Paul Goble Staunton, April 23 – Petro Poroshenko made autocephaly for the Ukrainian Orthodox Church a centerpiece of national strategy, used the power of the state to promote it by making it easier for parishes to shift from the Moscow church to the Ukrainian one, and has pledged to continue to fight for the independence of the national church even after he leaves office. His successor Vladimir Zelensky will not seek to reverse autocephaly, but he is clearly less interested in using government power to promote it, a position that some including Poroshenko will see as a retreat from autocephaly but that others are already saying will make the rise of a truly popular national church slower but more firmly rooted. In a first assessment of what will happen next, religious affairs specialist Aleksandr Soldatov says that Poroshenko’s achievement of autocephaly was one of his most important “successes” but his efforts to promote it as a means of weakening the Moscow church in Ukraine are already being curtailed (graniru.org/Society/Religion/m.276046.html). The key feature of those efforts was the renaming of the Moscow church as the Russian Orthodox Church in Ukraine, a change that the Verkhovna Rada backed and that was intended to speed the shift of Orthodox parishes in Ukraine from a church that has often served as the Kremlin’s ally to a truly national Ukrainian Orthodox Church under Kyiv. While many parishes have shifted – the exact number is a matter of dispute – “over the months since the tomos was granted, the Ukrainian Orthodox Church of the Moscow Patriarchate not only hasn’t lost its leading passion on the confessional map of Ukraine but even has begun a level revenge,” Soldatov says. A Kyiv court ruled that a Ukrainian law requiring the renaming of the UOC MP and establishing a deadline of April 22 violates the rights of that congregation, an action its leader, Metropolitan Onufry views as a great victory – and perhaps one of the reasons he was the first religious leader to greet Zelensky’s election. Many Ukrainians view this as a turning away from autocephaly and an indication that Zelensky won’t be its defender (credo.press/224150/, dsnews.ua/politics/tserkovnyy-revansh-kak-moskovskaya-patriarhiya-planiruet-23042019102100 and depo.ua/ukr/politics/tserkovniy-revansh-yak-mospatriarkhiya-planue-vidvoyovuvati-vtrachene-v-ptsu-20190423953188). Consequently, both Poroshenko and the speaker of the Verkhovna Rada have pledged to defend not just autocephaly but the state-supported means by which they believe it can best be implemented (risu.org.ua/ru/index/all_news/state/church_state_relations/75535/ andrisu.org.ua/ru/index/all_news/state/church_state_relations/75522/). That sets up a fight between the former president and his allies and Zelensky and his, and it may mean that the shift of parishes from the Moscow church to the Ukrainian church will slow for a time, although it is unlikely to be reversed. Indeed, Soldatov in his assessment suggests that in his view, the prospects for Ukrainian autocephaly remain “very bright.” That is because by the further separating of religion from politics likely to occur under Zelensky’s presidency may “breath new life into the Ukrainian church rebirth. And the more successful and convincing this rebirth will prove, the fewer chances the Moscow Patriarchate will have to ‘hold Ukraine.’”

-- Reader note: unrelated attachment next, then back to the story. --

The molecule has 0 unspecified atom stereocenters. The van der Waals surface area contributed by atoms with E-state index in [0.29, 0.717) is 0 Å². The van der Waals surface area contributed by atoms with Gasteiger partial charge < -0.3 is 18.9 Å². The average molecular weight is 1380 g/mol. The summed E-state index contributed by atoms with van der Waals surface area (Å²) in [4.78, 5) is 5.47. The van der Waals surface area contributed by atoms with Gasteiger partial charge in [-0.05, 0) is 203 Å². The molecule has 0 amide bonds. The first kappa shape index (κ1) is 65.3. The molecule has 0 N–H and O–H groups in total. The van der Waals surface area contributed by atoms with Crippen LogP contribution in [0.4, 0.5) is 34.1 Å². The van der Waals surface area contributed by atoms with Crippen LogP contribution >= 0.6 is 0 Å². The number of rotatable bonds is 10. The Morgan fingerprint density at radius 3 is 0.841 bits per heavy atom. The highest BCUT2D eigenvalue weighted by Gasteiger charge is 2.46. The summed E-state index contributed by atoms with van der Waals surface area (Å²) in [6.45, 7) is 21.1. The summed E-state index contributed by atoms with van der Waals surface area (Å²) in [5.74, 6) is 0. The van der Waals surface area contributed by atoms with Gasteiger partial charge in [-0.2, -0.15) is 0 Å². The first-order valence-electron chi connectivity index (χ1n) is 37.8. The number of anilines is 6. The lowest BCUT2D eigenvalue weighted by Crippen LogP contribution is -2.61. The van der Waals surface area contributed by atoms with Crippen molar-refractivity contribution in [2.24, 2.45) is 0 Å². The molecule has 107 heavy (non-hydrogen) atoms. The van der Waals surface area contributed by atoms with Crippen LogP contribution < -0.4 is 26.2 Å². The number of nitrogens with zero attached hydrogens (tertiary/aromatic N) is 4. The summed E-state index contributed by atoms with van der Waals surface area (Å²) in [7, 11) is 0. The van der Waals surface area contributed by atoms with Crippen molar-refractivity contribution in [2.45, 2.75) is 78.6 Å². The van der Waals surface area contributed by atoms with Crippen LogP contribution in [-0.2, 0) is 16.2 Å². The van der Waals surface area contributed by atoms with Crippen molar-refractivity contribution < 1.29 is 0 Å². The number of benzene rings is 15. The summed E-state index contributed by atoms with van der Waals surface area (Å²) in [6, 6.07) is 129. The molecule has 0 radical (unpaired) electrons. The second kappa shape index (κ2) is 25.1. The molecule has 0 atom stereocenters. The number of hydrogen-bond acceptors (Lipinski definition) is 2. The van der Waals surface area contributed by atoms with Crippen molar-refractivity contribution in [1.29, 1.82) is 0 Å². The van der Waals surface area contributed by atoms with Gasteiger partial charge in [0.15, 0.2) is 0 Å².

Paul Goble Staunton, April 23 – Having lost much of its position in Ukraine and thus its utility to the Kremlin, the Moscow Patriarchate of the Russian Orthodox Church has gone on offensive in Asia, seeking to shore up its own status in international Orthodoxy and prove to Vladimir Putin that Patriarch Kirill remains a most valuable ally for Moscow’s foreign policy. As part of this offensive, the ROC MP is establishing exarchates on the canonical territory of the Ecumenical Patriarchate in Asian countries, appealing primarily but not exclusively to ethnic Russians living there and sparking confusion and disputes among the Orthodox. Like many intra-church controversies, this one is often anything but clear to those beyond the church; but it is crystal clear that the ROC MP is making these moves for political rather than religious reasons, as an act of revenge against Constantinople, an effort to promote the idea of Moscow as the Third Rome, and a means of showing the Kremlin how useful Kirill is. The situation in the Far East with regard to Orthodoxy is described by Metropoiltan Ambosius of Korea whose church is now under attack from Moscow. His interview on this subject (theorthodoxworld.com/exclusive-how-the-moscow-patriarchate-tramples-on-church-canons-and-undermines-orthodox-unity-in-korea/) has attracted positive and negative comments by Russians (ahilla.ru/mitropolit-korejskij-amvrosij-rpts-i-russkoe-gosudarstvo-prodvigayut-ideyu-moskva-tretij-rim/ and regnum.ru/news/polit/2615971.html.) His Eminence’s words deserve extensive quotation because they explain why what the Moscow Church is doing is so political and so destructive and thus provide a window into the ways in which Patriarch Kirill, pursuing his own longstanding goals, has become more aggressive abroad since the Ecumenical Patriarch granted Ukraine autocephaly. Ambrosius says that “under the pretext of their disagreement with the Ecumenical Patriarchate on the issue of Autocephaly for the Orthodox Church in Ukraine, the Moscow Patriarchate has established an Exarchate and Diocese within the jurisdiction of the Ecumenical Patriarchate in the Far East and throughout East Asia.” “Until just before Christmas 2018,” he continues, “there was only one Orthodox Church in Korea, that of the Ecumenical Patriarchate, which was – please allow us the term – a “model” for Orthodoxy all over the world. There was a single local bishop, the Metropolitan of Korea, because we, as a Church, do not separate the country – as the great powers unfortunately divided it between South and North 70 years ago. “Under the Metropolitan of Korea’s omophorion all Orthodox Christians who reside on the Korean peninsula belonged to the one, unified Church regardless of their ethnicity. In other words, in Korea, for many decades, we have been following the canonical tradition of the Ancient Church, which was the existence of a single Bishop in each geographical area who, as the responsible spiritual father, cared for the liturgical and pastoral needs of his multinational flock. “The anomalous phenomenon of the existence of many bishops, and indeed of the same title and in the same region, is a situation that emerged with the emigration of Orthodox believers during the 19th century from Orthodox countries to the New World. Anyone who has even a basic knowledge of the Church’s Canon Law immediately understands its irregularity. “Moreover, the decision of the Fourth Pan-Orthodox Conference for the Orthodox Diaspora at the Orthodox Center of the Ecumenical Patriarchate in Chambesy (June 6-13, 2009), which was signed by all Orthodox Churches, including His Beatitude Kirill, Patriarch of Moscow, called for the restoration of the canonical order of the Ancient Church. “This official decision shows clearly that the recent act of the Moscow Patriarchate in Korea, and in other parts of the Far East, East Asia, Europe, and Latin America, are entirely anomalous or contrary to Orthodox ecclesiology and canonical tradition. “I strongly believe that the Patriarchate of Moscow’s decision to suspend commemoration of the Ecumenical Patriarch, well before Autocephaly was granted to the Church of Ukraine was a pretext designed by Moscow in order to begin implementing a premeditated plan conceived several decades ago. “Patriarch Kirill of Moscow, when he was still Archbishop of Smolensk and Kaliningrad, visited St. Nicholas Cathedral in Seoul, the cathedral of the Korean faithful under the spiritual care of the Ecumenical Patriarchate. After the Sunday Divine Liturgy, he told a local person of Russian descent, “You see all these? (meaning the church and the surrounding buildings). They were once ours, and were taken by the Greeks!” “The claims of the Patriarchate of Moscow in Korea began in the early 1990s. We have in our possession documents from the Moscow Patriarchate’s Department of External Affairs asking the Protestant Churches for money to build a church in Seoul. We have reports from the Korean media, apparently planted by the Russian authorities, in which they “explain” that the Russians have no church for their liturgical needs. “Thus, they deliberately ignore the existence of the Orthodox Metropolis of Korea, under the Ecumenical Patriarchate, in which they have a church and a priest as well as everything else necessary for their liturgical and pastoral needs in their own language. Asked whether “an Orthodox Church under the Russian jurisdiction been established?” Ambrosius responds: “Unfortunately, yes. In a private room allotted to them by the afore-mentioned “Mr. So,” on December 30, 2018, they began conducting Church services with a priest sent by the Patriarchate of Moscow and being assisted by “Mr. So,” an Orthodox priest. “Some people have left us and attend the new church, apparently for ethno-racial reasons. But many more faithful still belong to the Orthodox Metropolis of Korea. The saddest thing, however, is that the representatives of the Moscow Patriarchate do not only call Russians and other Slavophones, but also Koreans, Americans and other English speakers, trying to convince them to attend their church. They even call or meet young children and try to influence them, exploiting them at their tender age. “The Moscow Patriarchate has done and continues to do the same and even worse things in other Southeast Asian countries where there are Metropolises of the Ecumenical Patriarchate. In Indonesia, for example, not only did they occupy a church that was erected through the donations of Orthodox Christians in Greece, but they also claimed members of the clergy, who had studied and were ordained through the care of the Ecumenical Patriarchate. “All these abusive acts are “accomplishments” of the Metropolitan of East America and New York Hilarion (ROCOR), which the Patriarchate of Moscow has appropriated. “Unfortunately, I do not think the Patriarchate of Moscow is interested in the unity of the Orthodox Church. On the contrary, I believe it lives by the anti-Christian doctrine of “divide and conquer.” “Now that the masks and pretenses have fallen, we see that the supposed “good relations” between the Ecumenical Patriarchate and the Patriarchate of Moscow were not always good; but not by the fault of the Ecumenical Patriarchate, which has tolerated Moscow’s challenges with great patience. “And now that the Ecumenical Patriarchate is supposedly “schismatic,” the representatives of the Patriarchate of Moscow act as if they are free to do whatever they wish all over the world, implementing their premeditated “Third Rome” plan to become themselves the Ecumenical Patriarchate. “The impact [of what Moscow is doing] is very ugly. It is, to speak frankly, a huge scandal. For decades, we have proclaimed that the Orthodox Church is one. In the ecumenical dialogues in which we are participating, we emphasize that fragmentation into different denominations is a point of decline. We keep repeating that we must stop this evil, at all costs. “Now, the situation caused by the Moscow Patriarchate, not of course because of dogmatic or canonical reasons, but for purely political ones, confuses and scandalizes our dialogue partners. They ask us to explain what is happening. We answer them that we hope and pray daily for logic and orthodox ecclesiological consciousness to prevail over worldly aspirations and political expediency. “I honestly wonder, when, finally, will we understand that politics and diplomatic alliances are ephemeral phenomena? That, economic and secular power, upon which so many people base their lives, have an expiration date; and that only the Church of Christ remains unchanged and salvific throughout the centuries?”